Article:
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\title{Is There a Sequence on Four Symbols in Which No Two Adjacent Segments Are Permutations of One Another?}
\author{T. C. Brown}
\date{}
\maketitle
\begin{center}{\small {\bf Citation data:} T.C. {Brown}, \emph{Is there a sequence on four symbols in which no two adjacent
segments are permutations of one other?}, American Math. Monthly \textbf{78}
(1971), 886--888.}\bigskip\end{center}
It has long been known (see~\cite{hedlund1959,thue1906,thue1912,arshon1937,morse1938,morse+hedlund1944,hawkins+mientka1956,leech1957,braunholtz1963,dean1965}) that there exist sequences on $3$ symbols which contain no 2 identically equal consecutive segments, and sequences on 2 symbols which contain no 3 identically equal consecutive segments. Indeed, Axel Thue obtained these results around 1906. See~\cite{hedlund1959} for a brief account of the contexts of the various independent rediscoveries of these results, and see~\cite{robbins1937,hedlung+gottschalk1964} for an account of other properties of these sequences.
Let $X$ be a set and let $s = x_1x_2x_3\cdots$ be a sequence on $X$. Then for $i+ 1 \leq k$, $s[i+1,k] = x_{i+1}x_{i+2}\cdots x_k$ is a \emph{segment} of $s$, and the segments $s[i+1,j],s[j+1,k]$ are \emph{consecutive}. The segments $s[i+1,j]$ and $s[p + 1, q]$ are \emph{identically equal} if $k-i = q - p$ and $x_{i + 1} = x_{p+1}, x_{i+ 2} = x_{p +2}, \dots, x_k = x_q$ or, in other words, if $s[i + 1,k] = s[p + 1, q]$ in $X^*$, the free semigroup generated by the set $X$.
An interesting situation arises when we allow the symbols \emph{within a segment} to commute with each other. It will be convenient to use the following terminology.
Given a set $X$ and a sequence $s$ on $X$, we regard segments of $s$ as elements of $X^*$. (Thus the results mentioned above say that there exist sequences on 3 symbols without 2nd powers as segments, and sequences on 2 symbols without 3rd powers.) Now let $X^+$ denote the free commutative semigroup generated by $X$, and let $\alpha: X^* \mapsto X^+$ be the natural homomorphism ($\alpha(x) = x$ for $x \in X$). If $s$ has $k$ consecutive segments $f_1,\dots, f_k$ such that $\alpha(f_1) = \cdots = \alpha(f_k)$, then we say that $s$ has a $k$th power mod $\alpha$. In this language, the question of the title is: Does there exist a sequence on four symbols without 2nd powers mod $\alpha$?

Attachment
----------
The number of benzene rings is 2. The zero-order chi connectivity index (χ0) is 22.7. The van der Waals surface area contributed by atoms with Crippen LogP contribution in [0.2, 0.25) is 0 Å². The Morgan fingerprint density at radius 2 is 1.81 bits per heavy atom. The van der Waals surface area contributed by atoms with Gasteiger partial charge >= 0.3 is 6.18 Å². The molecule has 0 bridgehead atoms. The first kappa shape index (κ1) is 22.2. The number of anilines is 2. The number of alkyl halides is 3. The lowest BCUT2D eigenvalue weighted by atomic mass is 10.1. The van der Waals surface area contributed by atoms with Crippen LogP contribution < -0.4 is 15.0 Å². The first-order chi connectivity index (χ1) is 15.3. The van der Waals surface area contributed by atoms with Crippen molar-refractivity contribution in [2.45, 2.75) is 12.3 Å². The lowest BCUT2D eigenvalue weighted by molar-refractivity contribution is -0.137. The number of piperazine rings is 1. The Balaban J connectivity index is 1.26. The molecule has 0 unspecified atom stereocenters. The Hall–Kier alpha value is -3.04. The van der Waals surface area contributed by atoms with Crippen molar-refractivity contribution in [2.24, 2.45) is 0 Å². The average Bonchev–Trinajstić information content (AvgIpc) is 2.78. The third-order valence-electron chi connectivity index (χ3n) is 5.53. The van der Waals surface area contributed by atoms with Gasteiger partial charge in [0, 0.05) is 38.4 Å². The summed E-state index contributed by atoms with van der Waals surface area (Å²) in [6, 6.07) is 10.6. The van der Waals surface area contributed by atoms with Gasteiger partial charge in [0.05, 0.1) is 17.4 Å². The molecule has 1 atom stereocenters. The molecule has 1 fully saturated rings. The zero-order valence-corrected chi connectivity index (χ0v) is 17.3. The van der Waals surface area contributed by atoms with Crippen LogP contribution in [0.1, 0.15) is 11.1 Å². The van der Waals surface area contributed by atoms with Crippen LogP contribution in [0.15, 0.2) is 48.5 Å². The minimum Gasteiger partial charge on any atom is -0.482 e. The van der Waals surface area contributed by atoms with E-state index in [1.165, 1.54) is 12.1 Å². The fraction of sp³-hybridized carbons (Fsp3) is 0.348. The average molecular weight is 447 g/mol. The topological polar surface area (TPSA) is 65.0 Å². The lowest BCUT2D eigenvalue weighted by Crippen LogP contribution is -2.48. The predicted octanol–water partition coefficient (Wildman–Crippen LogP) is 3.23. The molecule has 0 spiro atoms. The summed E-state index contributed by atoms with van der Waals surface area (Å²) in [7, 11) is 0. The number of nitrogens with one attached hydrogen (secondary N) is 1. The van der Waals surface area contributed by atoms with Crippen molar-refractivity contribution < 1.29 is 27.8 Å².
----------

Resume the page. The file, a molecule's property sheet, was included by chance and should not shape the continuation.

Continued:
It is an easy matter to verify that every sequence on 3 symbols contains 2nd powers mod $\alpha$, and that every sequence on 2 symbols has 3rd powers mod $\alpha$. For example, if $X = \{x,y\}$, one can show by examining all cases that the longest elements of $X^*$ which do not contain a 3rd power mod $\alpha$ are $xxyyxyyxx, xxyyxyyxy,$ and a few others. Evdomikov~\cite{evdokimov1968} constructed a sequence on 25 symbols without 2nd powers mod $\alpha$, and conjectured that perhaps 5 symbols would suffice. Justin~\cite{justin1972-1}, with a remarkable half-page proof, constructed a sequence on 2 symbols without 5th powers mod $\alpha$. This sequence is obtained by successive iterations of the transformation $x \mapsto xxxxy$ and $y \mapsto xyyyy$, starting with $x$. Thus the first few iterations give $x, xxxxy, (xxxxy)^4xyyyy, [(xxxxy)^4 xyyyy]^4xxxxy(xyyyy)^4$. Then in 1970 a paper appeared~\cite{pleasants1970} in which P. A. B. Pleasants gave a construction of a sequence on 5 symbols without 2nd powers mod $\alpha$. Pleasants' sequence, which extends to infinity in both directions, is constructed by successive iterations of the transformation
\begin{align*}
a &\mapsto bacaeacadaeadab \\
b &\mapsto cbdbabdbebabebc \\
c &\mapsto dcecbcecacbcacd \\
d &\mapsto edadcdadbdcdbde \\
e &\mapsto aebedebecedecea \\
\end{align*}
The reader has perhaps notice the ``duality" between the number of symbols and the power, according to which the ``dual" of each known result is also known. Indeed, it is conceivable that by inserting a third symbol into suitable places in Justin's sequence one could break up all the 4th powers mod $\alpha$ and so obtain a sequence on 3 symbols without 4th powers mod $\alpha$. Doing this twice more would give another sequence on 5 symbols without 2nd powers mod $\alpha$, and would tend to clarify the existence of the ``duality" in the first place.
Little seems to be known about the $(2,4)$ case, that is, the existence of sequences on $2$ symbols without 4th powers mod $\alpha$ and on $4$ symbols without 2nd powers mod $\alpha$, beyond Justin's statement~\cite{justin1972-2} that one can construct on 4 symbols segments of length 7500 without 2nd powers mod $\alpha$. Pleasants~\cite{pleasants1970} states ``it seems certain" that there is a sequence on 4 symbols without 2nd powers mod $\alpha$, and gives several hints as to how one might manage to construct such a sequence. Even less appears to be known about the self-dual (3,3) case.
\begin{ack} The author is grateful to the referee for pointing out Thue's work and for references~\cite{hedlund1959,thue1906,thue1912}, and to V. L. Klee for drawing attention to the references in a draft by H. T. Croft and R. K. Guy of their forthcoming book \emph{Research Problems in Intuitive Mathematics}.
\end{ack}
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